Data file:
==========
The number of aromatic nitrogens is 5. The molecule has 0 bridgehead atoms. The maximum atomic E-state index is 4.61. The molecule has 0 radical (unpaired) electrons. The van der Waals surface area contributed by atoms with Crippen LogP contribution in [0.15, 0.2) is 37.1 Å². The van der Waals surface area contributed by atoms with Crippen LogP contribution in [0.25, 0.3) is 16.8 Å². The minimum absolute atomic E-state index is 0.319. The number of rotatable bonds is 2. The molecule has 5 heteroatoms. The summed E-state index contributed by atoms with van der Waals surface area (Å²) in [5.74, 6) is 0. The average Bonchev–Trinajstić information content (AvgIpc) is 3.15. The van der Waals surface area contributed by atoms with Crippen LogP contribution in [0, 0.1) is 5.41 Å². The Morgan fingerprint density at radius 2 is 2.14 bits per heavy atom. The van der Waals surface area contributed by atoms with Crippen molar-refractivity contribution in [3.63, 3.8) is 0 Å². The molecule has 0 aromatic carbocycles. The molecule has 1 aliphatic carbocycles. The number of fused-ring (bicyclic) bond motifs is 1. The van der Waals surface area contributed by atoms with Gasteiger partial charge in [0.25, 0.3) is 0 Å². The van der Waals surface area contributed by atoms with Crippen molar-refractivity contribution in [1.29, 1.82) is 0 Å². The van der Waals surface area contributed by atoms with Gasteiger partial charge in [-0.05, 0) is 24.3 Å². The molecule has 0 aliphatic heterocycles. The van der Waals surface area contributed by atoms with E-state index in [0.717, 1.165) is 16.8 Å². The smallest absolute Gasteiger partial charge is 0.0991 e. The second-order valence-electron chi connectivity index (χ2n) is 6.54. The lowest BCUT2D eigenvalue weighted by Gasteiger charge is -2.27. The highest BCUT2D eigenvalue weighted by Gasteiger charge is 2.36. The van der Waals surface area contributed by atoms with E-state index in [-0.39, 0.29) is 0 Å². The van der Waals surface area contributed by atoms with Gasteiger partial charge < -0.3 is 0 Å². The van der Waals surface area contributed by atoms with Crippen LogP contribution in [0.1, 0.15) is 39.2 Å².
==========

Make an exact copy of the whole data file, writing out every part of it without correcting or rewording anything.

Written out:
The number of aromatic nitrogens is 5. The molecule has 0 bridgehead atoms. The maximum atomic E-state index is 4.61. The molecule has 0 radical (unpaired) electrons. The van der Waals surface area contributed by atoms with Crippen LogP contribution in [0.15, 0.2) is 37.1 Å². The van der Waals surface area contributed by atoms with Crippen LogP contribution in [0.25, 0.3) is 16.8 Å². The minimum absolute atomic E-state index is 0.319. The number of rotatable bonds is 2. The molecule has 5 heteroatoms. The summed E-state index contributed by atoms with van der Waals surface area (Å²) in [5.74, 6) is 0. The average Bonchev–Trinajstić information content (AvgIpc) is 3.15. The van der Waals surface area contributed by atoms with Crippen LogP contribution in [0, 0.1) is 5.41 Å². The Morgan fingerprint density at radius 2 is 2.14 bits per heavy atom. The van der Waals surface area contributed by atoms with Crippen molar-refractivity contribution in [3.63, 3.8) is 0 Å². The molecule has 0 aromatic carbocycles. The molecule has 1 aliphatic carbocycles. The number of fused-ring (bicyclic) bond motifs is 1. The van der Waals surface area contributed by atoms with Gasteiger partial charge in [0.25, 0.3) is 0 Å². The van der Waals surface area contributed by atoms with Crippen molar-refractivity contribution in [1.29, 1.82) is 0 Å². The van der Waals surface area contributed by atoms with Gasteiger partial charge in [-0.05, 0) is 24.3 Å². The molecule has 0 aliphatic heterocycles. The van der Waals surface area contributed by atoms with E-state index in [0.717, 1.165) is 16.8 Å². The smallest absolute Gasteiger partial charge is 0.0991 e. The second-order valence-electron chi connectivity index (χ2n) is 6.54. The lowest BCUT2D eigenvalue weighted by Gasteiger charge is -2.27. The highest BCUT2D eigenvalue weighted by Gasteiger charge is 2.36. The van der Waals surface area contributed by atoms with E-state index in [-0.39, 0.29) is 0 Å². The van der Waals surface area contributed by atoms with Gasteiger partial charge < -0.3 is 0 Å². The van der Waals surface area contributed by atoms with Crippen LogP contribution in [0.1, 0.15) is 39.2 Å².